1000 calories is how many dietetic Calories? 1
Ice is more dense than water. (True/False) False
Solvent Water
Solutes Dissolved materials
Solution Water plus solutes
Polar Molecules Form H-Bonds with water; Hydrophilic
Non-Polar Molecules Hydrophobic
Molecular Weight Sum of atmoic masses
Avogadro's Number 6.02x10^23. Is equivalent to 1 mole of atoms
Molarity Moles/Liter
Acid Proton Donor
Base Proton Acceptor
pH -log of the concentration of hydrogen ions
pH of pure water 7
pH less than 7 acid
pH more than 7 base
When pH is 7, conentration of hydrogen ions? Hydroxide ions? 10^-7
Buffer Resists changes to the pH when acids or bases are introduced
Vitalism The concept that organic matter possesses a special force or vital force inherent to things living
Why do atoms form covalent bonds? To complete their valence shell
Hydrocarbons Rich in carbons and hydrogens; non-polar
Isomers Molecules that have the same empirical formula, but different arrangements of atoms
3 types of isomers Structural, Cis-Trans, Enantiomers
Functional Groups Hydroxyl, Carbonyl, Carboxyl, Amino, Sulfhydral, and Phosphate
Hydroxyl (Compound Name, Polar or Non-Polar) Alcohol, Polar
Carbonyl (Compound Name, Polar or Non-Polar) Ketones/Aldeyde, Polar
Carboxyl (Compound Name, Polar or Non-Polar) Carboxylic acid/Organic Acid, Polar
Amines (Compound Name, Polar or Non-Polar) Amine, Polar
Sulfydryl (Compound Name, Polar or Non-Polar) Thiols/ Mercaptans/Sulfur Alcohols, Polar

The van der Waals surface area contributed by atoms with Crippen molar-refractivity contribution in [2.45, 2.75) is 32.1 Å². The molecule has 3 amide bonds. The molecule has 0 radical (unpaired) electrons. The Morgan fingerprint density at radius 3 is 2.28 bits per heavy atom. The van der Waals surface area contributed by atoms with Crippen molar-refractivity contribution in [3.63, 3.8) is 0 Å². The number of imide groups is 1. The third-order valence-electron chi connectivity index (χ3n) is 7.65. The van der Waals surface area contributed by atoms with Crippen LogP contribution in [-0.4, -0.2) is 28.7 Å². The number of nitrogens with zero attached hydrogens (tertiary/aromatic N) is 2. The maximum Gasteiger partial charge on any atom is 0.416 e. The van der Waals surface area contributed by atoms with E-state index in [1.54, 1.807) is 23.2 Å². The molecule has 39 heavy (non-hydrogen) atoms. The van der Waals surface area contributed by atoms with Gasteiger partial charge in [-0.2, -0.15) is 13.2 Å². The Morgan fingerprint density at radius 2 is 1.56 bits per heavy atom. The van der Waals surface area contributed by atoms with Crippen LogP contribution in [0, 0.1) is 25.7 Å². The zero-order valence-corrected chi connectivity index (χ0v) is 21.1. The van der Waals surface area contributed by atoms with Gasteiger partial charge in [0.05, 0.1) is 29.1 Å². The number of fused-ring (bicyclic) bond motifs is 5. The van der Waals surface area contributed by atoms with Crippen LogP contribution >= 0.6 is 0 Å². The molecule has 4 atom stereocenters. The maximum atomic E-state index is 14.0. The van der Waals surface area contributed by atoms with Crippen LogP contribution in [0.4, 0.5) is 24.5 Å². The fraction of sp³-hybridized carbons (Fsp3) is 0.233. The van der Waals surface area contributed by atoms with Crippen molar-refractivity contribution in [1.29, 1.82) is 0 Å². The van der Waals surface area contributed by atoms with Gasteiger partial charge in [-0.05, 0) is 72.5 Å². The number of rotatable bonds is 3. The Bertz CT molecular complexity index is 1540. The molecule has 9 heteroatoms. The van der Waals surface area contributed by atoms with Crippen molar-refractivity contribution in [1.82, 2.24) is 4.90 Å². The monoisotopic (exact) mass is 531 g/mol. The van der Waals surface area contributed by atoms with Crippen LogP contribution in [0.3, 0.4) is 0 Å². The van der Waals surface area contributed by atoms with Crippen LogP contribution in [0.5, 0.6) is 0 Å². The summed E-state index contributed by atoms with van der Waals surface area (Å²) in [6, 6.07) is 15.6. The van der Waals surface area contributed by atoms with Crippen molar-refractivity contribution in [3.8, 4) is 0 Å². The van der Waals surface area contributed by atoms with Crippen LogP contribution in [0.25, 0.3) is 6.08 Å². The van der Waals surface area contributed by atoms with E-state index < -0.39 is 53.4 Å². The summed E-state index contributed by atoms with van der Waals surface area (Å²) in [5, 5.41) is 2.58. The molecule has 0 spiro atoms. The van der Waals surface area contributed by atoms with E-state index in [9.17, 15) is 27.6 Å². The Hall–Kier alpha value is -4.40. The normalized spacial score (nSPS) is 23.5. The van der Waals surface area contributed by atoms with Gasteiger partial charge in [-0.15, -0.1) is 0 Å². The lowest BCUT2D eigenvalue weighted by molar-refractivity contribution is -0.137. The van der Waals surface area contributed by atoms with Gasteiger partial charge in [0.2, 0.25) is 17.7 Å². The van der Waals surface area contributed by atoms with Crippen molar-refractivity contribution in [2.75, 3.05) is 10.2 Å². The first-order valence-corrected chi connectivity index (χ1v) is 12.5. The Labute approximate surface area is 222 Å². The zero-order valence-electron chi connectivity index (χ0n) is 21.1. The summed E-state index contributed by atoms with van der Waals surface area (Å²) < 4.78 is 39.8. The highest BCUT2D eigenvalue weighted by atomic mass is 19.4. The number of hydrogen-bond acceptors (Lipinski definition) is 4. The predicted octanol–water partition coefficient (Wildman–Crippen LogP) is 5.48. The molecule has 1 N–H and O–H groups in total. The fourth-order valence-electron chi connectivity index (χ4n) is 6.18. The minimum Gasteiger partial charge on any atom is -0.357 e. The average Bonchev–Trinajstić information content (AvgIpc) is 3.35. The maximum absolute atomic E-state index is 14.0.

Phosphates (Compound Name, Polar or Non-Polar) Organic Phosphates, Polar
Methyl (Compound Name) Methylated Compound
Polymers Long molecule consisting of many similar or identical building blocks linked by covalent bonds
What are Polymers made up of? Monomers
Functions of Polymers Storage, Structure, Information
How are monomers formed to form polymers? Deydration synthesis or Condensation
How are polymers broken down? Hydrolysis
Monosaccharides (General Formula) (CH2O)n
Functions of Monosaccharides Energy Storage, Structure, Information
What covalently join monosaccharides to make disaccharides? Glycosidic Linkages
Starch Contains only glucose and can be branched or unbranched
Glycogen Contains only glucose
Cellulose Major structural component of plant cell walls
3 types of Lipids Triglycerides, Phospholipids, and Steroids
Ester Linkage A fatty acid is joined by its carboxyl group to glycerol
Fat Molecule 3 fatty acids attached to one glycerol by ester linkages
Enzymatic Proteins Function Selective acceleration of chemical reactions
Defensive Proteins Function Protection against disease
Storage Proteins Function Storage of amino acids
Transport Proteins Function Transport of substances
Hormonal Proteins Function Coordination of an organism activities
Receptor Proteins Function Response of cell to chemical stimuli
Contractile and Motor Proteins Function Movement
Structural Proteins Support
Amino acids are made up of? Amino group, alpha carbon, R group, and a carboxyl group
3 groups of amino acids Hydrophobic R-groups, Polar Uncharged R-groups, Charged R-groups, and
What is the repeating pattern of the peptide backbone? NCC-NCC-NCC
What is a protein's function dependent on? Its 3D structure
4 structures of proteins Primary, Secondary, Tertiary, Quaternary
Primary Structure (# of possible sequences) It is the order oor sequence of AA's; 20^n
Secondary Structure (2 types) 1. alpha helix 2. beta pleated sheet
Tertiary Structure Influenced by? Primary Structure, Secondary Structure, and interactions between R groups
4 Interactions between R-groups H-Bonds, Hydrophobic Interactions, Ionic Bonds, Disulfide Bridges
When is a protein functional? When it is in its native conformation
What does native conformation require? Normal pH, temperature, and salt concentration
What happens when you change the conditions for a protein? It denatures the protein